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Bosque School
Bosque School

Bosque School Equity, Community, & Culture (ECC) Principles & Best Practices

At Bosque School, we strive to create a learning environment that respects and dignifies the diverse identities and experiences of our students, their families, our colleagues, trustees, and our shared and individual communities. Our ECC guiding principles and best practices seek to inform all deliberations, decisions, and policies in our daily work both on and off campus. We are committed to proactively engaging in anti-racist work and believe that an inclusive and equitable learning environment is essential to fulfilling our school’s mission of creating “ transformative learning experiences that empower a diverse community of students to lead lives of intellectual curiosity, personal integrity, and compassionate contribution to a more just world.” This is a living document intended to reflect our unending capacity for, and commitment to, growth.

“We can disagree and still love each other unless your disagreement is rooted in my oppression and denial of my  humanity and right to exist.” -Robert Jones, Jr.

We manifest these principles in the following manner:

  1. As a foundation to all such principles, we actively acknowledge that Bosque School exists on the ancestral homelands of Puebloan peoples in the Rio Grande bosque.
  2. We understand that building a respectful and empathetic classroom community and staffulty culture requires recognition of how implicit bias and systems of privilege may affect our interactions with students, families, and colleagues. We intervene constructively when dehumanizing language, actions, or ideas are put forth in or out of the classroom. 
  3. We consider all teaching, learning, programmatic, and administrative decisions through the lens of equity, community, and culture. 
  4. We recognize that our richest learning takes place when we step beyond our comfort zones. We expect to experience discomfort when discussing identity, privilege, (in)equity, and (in)justice, and we understand this discomfort to be a natural part of learning.
  5. Student and staffulty exploration of topics through the lens of equity, community, and culture is humanizing. Curricular representation of any group of people should not be limited to trauma, discrimination, or oppression. We promote examples of diverse individuals and groups who have successfully overcome systemic racism, oppression, adversities, and barriers to equity.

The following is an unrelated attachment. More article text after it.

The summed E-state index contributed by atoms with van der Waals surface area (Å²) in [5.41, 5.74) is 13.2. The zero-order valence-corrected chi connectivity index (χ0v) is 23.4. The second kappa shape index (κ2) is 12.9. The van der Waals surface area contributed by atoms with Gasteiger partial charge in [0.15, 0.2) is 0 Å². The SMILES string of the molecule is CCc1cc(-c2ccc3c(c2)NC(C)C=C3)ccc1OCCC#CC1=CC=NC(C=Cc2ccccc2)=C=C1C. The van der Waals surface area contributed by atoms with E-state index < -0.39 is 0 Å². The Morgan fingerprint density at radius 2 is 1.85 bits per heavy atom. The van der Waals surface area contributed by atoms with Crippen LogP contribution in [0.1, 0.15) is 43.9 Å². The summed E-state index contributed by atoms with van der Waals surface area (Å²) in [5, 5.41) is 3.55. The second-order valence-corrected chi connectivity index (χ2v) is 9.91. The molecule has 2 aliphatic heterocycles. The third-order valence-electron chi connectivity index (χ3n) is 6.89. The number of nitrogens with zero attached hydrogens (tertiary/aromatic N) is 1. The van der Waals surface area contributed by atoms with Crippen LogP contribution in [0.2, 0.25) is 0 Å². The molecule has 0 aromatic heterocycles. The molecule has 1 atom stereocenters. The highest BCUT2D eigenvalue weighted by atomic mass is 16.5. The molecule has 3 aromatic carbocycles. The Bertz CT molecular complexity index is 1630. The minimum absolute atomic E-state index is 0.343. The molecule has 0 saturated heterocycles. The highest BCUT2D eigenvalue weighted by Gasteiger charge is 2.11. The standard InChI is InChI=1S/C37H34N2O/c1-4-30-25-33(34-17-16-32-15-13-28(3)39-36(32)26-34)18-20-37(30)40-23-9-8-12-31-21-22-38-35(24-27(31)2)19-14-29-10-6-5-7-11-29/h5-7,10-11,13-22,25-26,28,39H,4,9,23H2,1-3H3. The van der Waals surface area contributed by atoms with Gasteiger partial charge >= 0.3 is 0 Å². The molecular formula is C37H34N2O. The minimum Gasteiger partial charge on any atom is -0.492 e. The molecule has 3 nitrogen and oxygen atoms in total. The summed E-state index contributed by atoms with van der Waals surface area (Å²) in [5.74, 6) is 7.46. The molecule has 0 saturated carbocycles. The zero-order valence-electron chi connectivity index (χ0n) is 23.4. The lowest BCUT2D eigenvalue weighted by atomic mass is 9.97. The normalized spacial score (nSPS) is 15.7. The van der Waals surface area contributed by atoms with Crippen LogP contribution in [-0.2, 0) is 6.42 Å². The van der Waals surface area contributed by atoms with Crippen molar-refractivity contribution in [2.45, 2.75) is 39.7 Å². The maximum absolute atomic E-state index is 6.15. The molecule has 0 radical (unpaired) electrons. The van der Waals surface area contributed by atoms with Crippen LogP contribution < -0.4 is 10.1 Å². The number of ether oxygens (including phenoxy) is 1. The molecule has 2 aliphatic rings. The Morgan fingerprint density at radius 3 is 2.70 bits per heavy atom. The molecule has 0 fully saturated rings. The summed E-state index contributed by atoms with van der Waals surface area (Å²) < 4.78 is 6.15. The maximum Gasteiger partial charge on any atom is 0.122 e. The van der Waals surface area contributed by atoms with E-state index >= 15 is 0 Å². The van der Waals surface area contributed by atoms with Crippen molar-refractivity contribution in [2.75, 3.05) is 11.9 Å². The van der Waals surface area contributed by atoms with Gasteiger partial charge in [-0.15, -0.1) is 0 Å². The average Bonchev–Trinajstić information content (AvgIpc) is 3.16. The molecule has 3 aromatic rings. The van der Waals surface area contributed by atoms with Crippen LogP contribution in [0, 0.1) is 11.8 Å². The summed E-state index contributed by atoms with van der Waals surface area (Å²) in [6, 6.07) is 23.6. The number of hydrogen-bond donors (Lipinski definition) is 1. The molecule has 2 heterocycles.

6. We proactively design our curriculum so that all students experience a coherent, current, age-appropriate exploration of topics that challenges them to more fully appreciate the range of human experiences. 
  7. As a school whose identity is so closely defined by its specific place, we intentionally connect with, seek to understand, and contribute to the diverse and complex cultural composition of New Mexico.
  8. We acknowledge that our students and community members are citizens of the world. We strive to find our place and voice within the larger context of humanity.
  9. We aspire to facilitate effective cross-cultural learning by creating student-centered classrooms— recognizing and respecting our students’ lived experiences.
  10. We use multiple approaches to engage students with a wide variety of learning styles.    
  11. We commit to speaking from personal experience. We avoid making generalizations about individuals and/or groups of people that are grounded in stereotypes and/or dehumanizing 
  12. We avoid statements and curricular framings that assume particular positionalities are shared by everyone in the classroom and community. For example, teachers seek to know and use individuals’ preferred pronouns and respect their self-identification, while avoiding centering whiteness, unnecessarily gendered language, and activities that assume our students share the same economic realities or familial compositions. 
  13. We commit to ongoing professional development related to equity, community, and culture, including deepening our knowledge of current best practices and continuing the individual growth required to manifest these practices. 


As a NAIS member school, we commit to the NAIS Principles of Good Practice of Equity and Justice: NAIS schools value the representation and full engagement of individuals within our communities whose differences include—but are not limited to—age, ethnicity, family makeup, gender identity and expression, learning ability, physical ability, race, religion, sexual orientation, and socioeconomic status.